Outcome determinants of snakebites in North Bihar, India: a prospective hospital based study

Research Report

OpenAccess
J Venom Res 
(2017), Vol 8, in press

Published online: 28 June 2017

Full Text (PDF ~195kb)

Takanungsang Longkumer, Lois J Armstrong, Philip Finny

Duncan Hospital, A Unit of Emmanuel Hospital Association, Raxaul, East Champaran District, Bihar, India


*Correspondence to: Correspondence to: Lois Armstrong, Email: loisjarmstong@gmail.com


Received: 06 March 2017 | Revised: 26 June 2017 | Accepted: 28 June 2017


©Copyright The Author(s). First published by Library Publishing Media. This is an open access article, published under the terms of the Creative Commons Attribution Non-Commercial License (http://creativecommons.org/licenses/by-nc/4.0). This license permits non-commercial use, distribution and reproduction of this article, provided the original work is appropriately acknowledged, with correct citation details.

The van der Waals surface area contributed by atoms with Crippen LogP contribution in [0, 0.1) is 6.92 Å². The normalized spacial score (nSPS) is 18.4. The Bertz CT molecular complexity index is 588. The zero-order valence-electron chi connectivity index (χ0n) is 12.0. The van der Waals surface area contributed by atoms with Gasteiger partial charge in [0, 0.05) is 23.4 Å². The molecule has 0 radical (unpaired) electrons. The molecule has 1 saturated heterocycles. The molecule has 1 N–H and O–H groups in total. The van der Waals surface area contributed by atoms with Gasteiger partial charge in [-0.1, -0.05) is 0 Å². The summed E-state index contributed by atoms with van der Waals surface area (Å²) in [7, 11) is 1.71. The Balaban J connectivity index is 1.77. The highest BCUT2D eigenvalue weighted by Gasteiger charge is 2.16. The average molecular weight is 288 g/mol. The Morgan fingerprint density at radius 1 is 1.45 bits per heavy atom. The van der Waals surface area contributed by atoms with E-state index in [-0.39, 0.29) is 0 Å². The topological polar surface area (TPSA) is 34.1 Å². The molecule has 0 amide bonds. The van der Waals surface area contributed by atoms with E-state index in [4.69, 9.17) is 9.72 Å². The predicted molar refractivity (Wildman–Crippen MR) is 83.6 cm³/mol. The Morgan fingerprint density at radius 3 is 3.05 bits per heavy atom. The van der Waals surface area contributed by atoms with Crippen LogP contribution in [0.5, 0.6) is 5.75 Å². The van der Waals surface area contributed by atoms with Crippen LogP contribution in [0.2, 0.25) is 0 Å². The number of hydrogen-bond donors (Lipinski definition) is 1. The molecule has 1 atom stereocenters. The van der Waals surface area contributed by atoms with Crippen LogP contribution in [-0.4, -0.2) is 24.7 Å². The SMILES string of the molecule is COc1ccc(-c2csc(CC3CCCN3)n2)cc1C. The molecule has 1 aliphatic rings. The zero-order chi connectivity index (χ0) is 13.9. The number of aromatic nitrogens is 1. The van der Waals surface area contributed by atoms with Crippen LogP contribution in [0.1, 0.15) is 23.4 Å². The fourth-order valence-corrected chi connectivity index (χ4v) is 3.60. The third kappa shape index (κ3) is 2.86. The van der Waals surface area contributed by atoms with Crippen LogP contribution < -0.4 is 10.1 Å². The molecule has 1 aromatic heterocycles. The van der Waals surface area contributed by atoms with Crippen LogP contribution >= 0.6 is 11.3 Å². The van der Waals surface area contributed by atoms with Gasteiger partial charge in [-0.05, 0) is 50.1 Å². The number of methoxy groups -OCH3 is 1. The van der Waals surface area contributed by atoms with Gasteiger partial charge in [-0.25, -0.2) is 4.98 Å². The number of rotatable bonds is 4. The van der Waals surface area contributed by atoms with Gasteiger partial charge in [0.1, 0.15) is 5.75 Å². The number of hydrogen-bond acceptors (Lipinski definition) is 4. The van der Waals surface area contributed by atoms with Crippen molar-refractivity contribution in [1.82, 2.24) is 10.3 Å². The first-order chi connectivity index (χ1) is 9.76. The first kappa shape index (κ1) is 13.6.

ABSTRACT

Bihar is the state with the third largest number of snakebite deaths per year in India. This prospective, one-year study of 608 snakebites provides the first data from Bihar on determinants of unfavourable outcomes in snakebites. Any delay in reaching hospital raised the risk of a snakebite patient for an unfavourable outcome [OR 8.88, CI 2.04-38.8]. Attending a traditional practitioner prior to presenting to the hospital was the only specific, significant delay [OR 3.52, CI 1.26-9.7]. Prevention of unfavourable outcomes occurred by presenting to hospital in less than 1.5 hours [OR 0.23, CI 0.052-1.0]. Motorbike was the best mode of transport [OR 0.37, CI 0.12-1.1]. Other risk factors were patients aged under 15 years [OR 3.79, CI 1.57–9.12] and bites to the upper limb [OR 2.47, CI 1.01-6.04]. Patients who were envenomated had a higher risk of unfavourable outcome, if referred due to antivenom being unavailable [OR 12.2, CI 1.49-100]. To save lives, it is imperative that measures to reduce delays in getting patients to hospital must be included in snakebite management, alongside continued availability of antivenom and assisted ventilation.

KEYWORDS: Snakebite, unfavourable outcomes, risk factors, delays, traditional practitioners, motorbikes